Read our COVID-19 research and news.

A portion of the Bears Ears National Monument in Utah

Bob Wick/Bureau of Land Management

As Biden mulls reversing Trump’s monument cuts, researchers urge him to go big

When paleontologist Rob Gay returned to his research sites at the Bears Ears National Monument last month after a long absence, he wasn’t sure what he would find. Former President Donald Trump had shrunk the monument, created by former President Barack Obama, by 85% and weakened protections for sites holding fossils and cultural artifacts. Gay spotted new off-road vehicle tracks in the vermillion-hued soil. But thankfully, he says, his sites had not been damaged.

Gay is just one of many researchers and Native American officials urging President Joe Biden to reverse Trump’s downsizing of Bear Ears—and even expand it. Doing so would not only restore stricter protections for numerous sites, but also free up federal funding for surveys, research, and preservation efforts. But although the Biden administration has hinted that it will reverse Trump’s order—and the decision could come soon—it faces some tricky decisions that could shape the political and policy landscape for monuments for years to come.

“There are still some very thorny legal questions,” says paleontologist David Polly of the University of Indiana, Bloomington, who is spearheading a push by the Society of Vertebrate Paleontology (SVP) to reinstate the previous boundaries of Bears Ears, as well as restore lands that Trump removed from the Grand Staircase-Escalante National Monument. If Biden simply reverses Trump’s actions, for example, it could bolster Trump’s claim—now being challenged in court—that presidents have unfettered legal authority to drastically alter monuments created by previous presidents.

Obama created the Bears Ears monument in 2016 using the Antiquities Act of 1906, which allows presidents to protect objects of historic and scientific interest” without congressional approval (unlike national parks and marine sanctuaries, which require legislation). Native American tribes and monument advocates had asked Obama to place nearly 7700 square kilometers of federal land, including areas known for their fossils of dinosaurs and other organisms, within the monument. Obama ultimately opted to protect about 5500 square kilometers, in part because of opposition from state officials, industry groups, and Republicans in Congress. They argued that blocking development of coal, oil and gas, and other resources within the monument would harm the region’s economy.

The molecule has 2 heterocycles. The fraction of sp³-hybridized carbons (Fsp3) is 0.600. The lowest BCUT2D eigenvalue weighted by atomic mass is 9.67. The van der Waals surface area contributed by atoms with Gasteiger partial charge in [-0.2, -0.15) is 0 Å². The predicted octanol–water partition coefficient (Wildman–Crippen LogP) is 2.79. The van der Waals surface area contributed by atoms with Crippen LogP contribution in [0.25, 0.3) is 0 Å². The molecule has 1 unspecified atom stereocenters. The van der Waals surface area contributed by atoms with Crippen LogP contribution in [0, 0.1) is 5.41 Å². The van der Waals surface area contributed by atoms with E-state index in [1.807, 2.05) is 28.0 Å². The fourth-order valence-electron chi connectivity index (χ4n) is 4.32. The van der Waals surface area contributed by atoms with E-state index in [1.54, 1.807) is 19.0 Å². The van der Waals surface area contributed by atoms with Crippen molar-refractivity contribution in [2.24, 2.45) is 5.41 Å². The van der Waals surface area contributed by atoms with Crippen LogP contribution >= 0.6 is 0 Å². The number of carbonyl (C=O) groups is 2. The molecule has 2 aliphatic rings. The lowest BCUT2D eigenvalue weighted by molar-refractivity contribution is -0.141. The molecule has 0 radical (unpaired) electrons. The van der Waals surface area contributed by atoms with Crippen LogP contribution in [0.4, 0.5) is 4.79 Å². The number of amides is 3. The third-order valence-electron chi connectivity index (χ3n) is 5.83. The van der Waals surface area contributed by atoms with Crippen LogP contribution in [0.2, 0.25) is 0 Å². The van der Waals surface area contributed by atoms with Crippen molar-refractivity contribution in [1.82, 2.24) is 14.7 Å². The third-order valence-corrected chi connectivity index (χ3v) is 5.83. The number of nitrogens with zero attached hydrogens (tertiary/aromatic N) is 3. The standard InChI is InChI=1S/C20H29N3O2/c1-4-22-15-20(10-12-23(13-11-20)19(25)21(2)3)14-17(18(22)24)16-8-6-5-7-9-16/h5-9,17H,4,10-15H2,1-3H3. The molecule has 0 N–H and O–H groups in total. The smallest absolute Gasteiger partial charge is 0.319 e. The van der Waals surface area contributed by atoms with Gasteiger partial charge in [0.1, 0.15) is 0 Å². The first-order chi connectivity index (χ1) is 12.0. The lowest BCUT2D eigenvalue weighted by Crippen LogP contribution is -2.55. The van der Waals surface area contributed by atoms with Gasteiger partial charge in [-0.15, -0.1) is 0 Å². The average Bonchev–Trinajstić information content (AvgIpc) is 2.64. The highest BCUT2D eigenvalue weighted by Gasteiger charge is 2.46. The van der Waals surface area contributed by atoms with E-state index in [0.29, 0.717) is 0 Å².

In 2017, those groups persuaded Trump to reduce the size of Bears Ears to about 800 square kilometers; he also divided the monument into two parts. Trump also shrank Grand Staircase-Escalante, created by then-President Bill Clinton in 1996, by nearly half, to about 7600 square kilometers. The moves not only left sites of interest to scientists outside the new boundaries, but also meant researchers could no longer tap federal funding aimed at supporting research on monument resources, forcing them to abandon some planned fieldwork.

Tribes with a strong ancestral connection to Bears Ears, along with SVP and environmental groups, promptly filed lawsuits seeking to reverse the decisions, arguing that Trump overstepped his authority under the Antiquities Act. Four of those challenges are now pending before a federal judge in Washington, D.C.